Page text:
Most people would. People work to provide security and opportunity for their families and themselves. Heck, I work for a company that has business practices I'm not exactly fond of... but I'm not going to quit on principle based grounds because of that and work at a job that pays half as much. If I get an equal or better offer somewhere else, sure... but not for less.

way to miss my point pal ;)

I have nothing against him taking a higher payin job, i said it would be hard to resist. Totally get the want for more.

I was merely stating that - Him NEEDING to go to radioshack/astana to 'feed his kids' and live in a comfortable manner was an absolute joke statement.
 
Nov 17, 2009
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Timmy-loves-Rabo said:
way to miss my point pal ;)

I have nothing against him taking a higher payin job, i said it would be hard to resist. Totally get the want for more.

I was merely stating that - Him NEEDING to go to radioshack/astana to 'feed his kids' and live in a comfortable manner was an absolute joke statement.

Well, if you want to take that sort of statement about "feeding his kids" literally, then yes. I'm sure his kids would still have food on the table if he were earning less.

But I was taking it more along the lines of looking out for your family... figuratively rather then literally.

In his case, apparently he doesn't have much choice about taking care of his family... it's a hefty child support payment. But the fact remains, most people view working as a means to provide financial security for themselves and their families.

I think a large majority of the pelaton would go to ride with Lance or Johan if they paid them significantly more then they would get elsewhere. They may not choose them if all things are equal... but things rarely are.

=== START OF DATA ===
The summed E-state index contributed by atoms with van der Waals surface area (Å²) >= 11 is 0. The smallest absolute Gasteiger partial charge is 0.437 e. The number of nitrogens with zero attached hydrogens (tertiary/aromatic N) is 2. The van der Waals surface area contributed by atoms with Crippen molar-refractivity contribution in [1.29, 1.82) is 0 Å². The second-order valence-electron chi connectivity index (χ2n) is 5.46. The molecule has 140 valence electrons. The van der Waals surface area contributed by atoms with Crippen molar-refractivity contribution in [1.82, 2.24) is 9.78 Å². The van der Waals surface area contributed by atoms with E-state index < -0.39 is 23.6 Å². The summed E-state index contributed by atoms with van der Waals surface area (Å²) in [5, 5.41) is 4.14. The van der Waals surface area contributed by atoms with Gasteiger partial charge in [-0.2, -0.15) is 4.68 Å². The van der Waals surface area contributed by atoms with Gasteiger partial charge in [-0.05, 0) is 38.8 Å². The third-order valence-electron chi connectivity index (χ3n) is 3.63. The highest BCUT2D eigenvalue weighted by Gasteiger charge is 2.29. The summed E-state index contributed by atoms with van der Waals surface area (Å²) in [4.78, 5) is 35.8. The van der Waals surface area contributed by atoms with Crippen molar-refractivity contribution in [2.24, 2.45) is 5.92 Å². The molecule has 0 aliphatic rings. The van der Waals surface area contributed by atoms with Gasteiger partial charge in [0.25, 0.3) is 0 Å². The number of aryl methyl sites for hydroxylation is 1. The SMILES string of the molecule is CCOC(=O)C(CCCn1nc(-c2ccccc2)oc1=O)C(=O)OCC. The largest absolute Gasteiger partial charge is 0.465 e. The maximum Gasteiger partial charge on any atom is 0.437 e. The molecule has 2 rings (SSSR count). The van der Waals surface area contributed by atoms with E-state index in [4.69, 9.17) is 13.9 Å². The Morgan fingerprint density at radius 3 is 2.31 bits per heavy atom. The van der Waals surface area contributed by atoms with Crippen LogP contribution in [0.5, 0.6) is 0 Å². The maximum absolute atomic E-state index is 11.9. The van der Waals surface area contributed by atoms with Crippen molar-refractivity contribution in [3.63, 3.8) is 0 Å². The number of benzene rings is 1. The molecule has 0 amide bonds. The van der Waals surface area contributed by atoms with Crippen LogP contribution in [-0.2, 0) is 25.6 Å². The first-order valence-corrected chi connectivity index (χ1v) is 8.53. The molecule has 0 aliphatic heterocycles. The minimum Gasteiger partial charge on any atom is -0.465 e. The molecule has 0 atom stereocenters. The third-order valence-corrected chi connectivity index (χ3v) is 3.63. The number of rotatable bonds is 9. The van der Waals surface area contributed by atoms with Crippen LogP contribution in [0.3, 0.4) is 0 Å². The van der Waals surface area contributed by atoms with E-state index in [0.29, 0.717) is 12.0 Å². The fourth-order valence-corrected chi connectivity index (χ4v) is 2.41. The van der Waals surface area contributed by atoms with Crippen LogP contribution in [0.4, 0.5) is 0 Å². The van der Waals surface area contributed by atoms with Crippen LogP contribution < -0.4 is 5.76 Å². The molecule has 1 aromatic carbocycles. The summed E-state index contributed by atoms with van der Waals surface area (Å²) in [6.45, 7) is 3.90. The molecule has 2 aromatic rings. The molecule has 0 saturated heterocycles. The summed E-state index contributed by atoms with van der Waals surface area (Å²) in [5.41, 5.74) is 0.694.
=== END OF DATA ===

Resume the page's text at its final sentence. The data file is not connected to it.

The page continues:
Team leader type quality riders have other concerns besides finances... but I think everyone else is following the money.
 
Mar 17, 2009
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I think Horner's at Radioshack for a lot of reasons--money is probably one of them, because there isn't a lot of demand for 38 year old riders-- but I really think the biggest reason is that he just loves the life of racing, and Radioshack was a way to keep racing at the highest levels. He might have been their main guy at the Vuelta, if only. . .whatever the rest of his racing career may hold, Horner's going to be a super DS or commentator when he stops riding. Like many, I really lament seeing him muzzled for the time being.
 
2wheels said:
I think Horner's at Radioshack for a lot of reasons--money is probably one of them, because there isn't a lot of demand for 38 year old riders-- but I really think the biggest reason is that he just loves the life of racing, and Radioshack was a way to keep racing at the highest levels. He might have been their main guy at the Vuelta, if only. . .whatever the rest of his racing career may hold, Horner's going to be a super DS or commentator when he stops riding. Like many, I really lament seeing him muzzled for the time being.

He also gets to ride more in the US than he would on other teams.